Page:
As each year starts, landscape designers come out with their new trends. While I always check them out, they generally amuse me. Too often the “new trends” are things that are making a comeback or are tried and true gardening techniques.
House & Garden (H&G) (https://www.houseandgarden.co.uk/article/garden-trends-2023), reports “the big themes shaping the garden world this year” are “eco-friendly gardens,” “sustainable planting,” “resilient plants,” “planting colour (their spelling) trends,” “designed wildlife habitats,” “gardens for mental health,” “lawn vs. meadow,” and “no-dig.”
Eco-friendly gardens are being driven by climate change since droughts and weather extremes are now common. We must live more sustainably, therefore our yards and gardens need to use less water on plants that are drought-tolerant and hardy to heat, cold and wind. In an ideal world our products and plants would be locally sourced and organic.
To plant sustainably, H&G recommends working with “nutrient-poor substrates” by finding native or drought-tolerant plants that are adapted to poorer soils and hardier than typical, more needy ornamentals. Plants need to be able to tolerate extremes from drought to occasional flooding, high summer temperatures, smoke, and low winter temperatures that are usually accompanied by winter drought, particularly in our area. They also should not be reliant on chemical inputs, such as pesticides or fertilizers, to thrive.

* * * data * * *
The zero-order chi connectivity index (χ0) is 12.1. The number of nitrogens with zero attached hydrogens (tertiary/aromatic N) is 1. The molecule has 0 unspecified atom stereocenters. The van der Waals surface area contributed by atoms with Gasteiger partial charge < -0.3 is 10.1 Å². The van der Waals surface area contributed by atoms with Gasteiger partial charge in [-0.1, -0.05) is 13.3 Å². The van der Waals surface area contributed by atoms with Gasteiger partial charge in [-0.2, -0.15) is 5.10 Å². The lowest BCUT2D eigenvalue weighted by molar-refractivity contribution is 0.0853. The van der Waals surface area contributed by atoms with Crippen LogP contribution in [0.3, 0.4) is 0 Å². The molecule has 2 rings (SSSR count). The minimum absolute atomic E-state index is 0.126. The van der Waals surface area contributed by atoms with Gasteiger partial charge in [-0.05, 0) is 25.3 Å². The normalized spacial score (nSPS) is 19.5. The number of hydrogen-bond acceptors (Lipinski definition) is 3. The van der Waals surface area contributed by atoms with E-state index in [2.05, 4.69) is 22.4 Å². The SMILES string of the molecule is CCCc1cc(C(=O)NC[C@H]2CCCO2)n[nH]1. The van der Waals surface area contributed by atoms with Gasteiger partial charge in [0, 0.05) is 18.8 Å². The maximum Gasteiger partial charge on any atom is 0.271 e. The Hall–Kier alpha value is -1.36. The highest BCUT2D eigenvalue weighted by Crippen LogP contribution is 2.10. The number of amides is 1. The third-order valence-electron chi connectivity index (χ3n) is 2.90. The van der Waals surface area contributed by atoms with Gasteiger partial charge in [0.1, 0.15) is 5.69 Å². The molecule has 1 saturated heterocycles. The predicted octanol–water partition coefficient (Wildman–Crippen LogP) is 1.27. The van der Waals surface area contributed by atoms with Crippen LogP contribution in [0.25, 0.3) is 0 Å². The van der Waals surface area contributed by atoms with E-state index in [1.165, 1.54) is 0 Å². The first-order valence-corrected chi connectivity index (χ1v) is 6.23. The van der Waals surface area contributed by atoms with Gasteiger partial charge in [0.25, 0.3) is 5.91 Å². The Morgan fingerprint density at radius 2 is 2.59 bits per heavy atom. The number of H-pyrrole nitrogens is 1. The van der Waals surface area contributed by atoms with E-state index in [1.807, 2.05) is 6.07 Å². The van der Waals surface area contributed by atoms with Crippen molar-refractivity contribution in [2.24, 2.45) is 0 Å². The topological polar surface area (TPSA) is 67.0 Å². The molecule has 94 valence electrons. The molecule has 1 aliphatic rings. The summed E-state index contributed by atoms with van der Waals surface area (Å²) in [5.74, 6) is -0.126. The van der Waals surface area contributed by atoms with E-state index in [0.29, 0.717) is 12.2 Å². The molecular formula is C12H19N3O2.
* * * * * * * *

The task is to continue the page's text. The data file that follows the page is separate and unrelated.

I practiced and taught these previous “trends” throughout my entire horticulture career first by designing/installing xeriscape landscapes and later teaching others how to do so. And, while these previously mentioned trends are nothing new, the idea of color trends is always interesting. H&G says that some garden designers “predict fashion for darker colours in planting, peppered with small burst of colour.” Dark colors, not only of flowers, but of stems and foliage, provide a backdrop for plants with bright colors.
My graduate work was on designing urban landscapes from an ecological perspective, so the idea of designing with wildlife in mind is something I also included in my landscape design classes.
By incorporating wildlife habitats in urban yards, a group of neighbors or an entire community can create corridors that provide food and shelter for mammals, birds, insects, and reptiles. Increasing beneficial insect populations and other beneficial organisms reduces the need for pesticides and fertilizers while improving soil health. Meadows over lawns and no-dig vegetable gardening techniques contribute to this.
I like to think all gardens are good for mental health, for the gardener who does the work and for those who share in the yield and beauty. I’m afraid I’m not much of a trend follower. I’m more inclined to let nature take its course and seeing what happens.
JoAnne Skelly is Associate Professor & Extension Educator Emerita at University of Nevada Cooperation. Email email@example.com.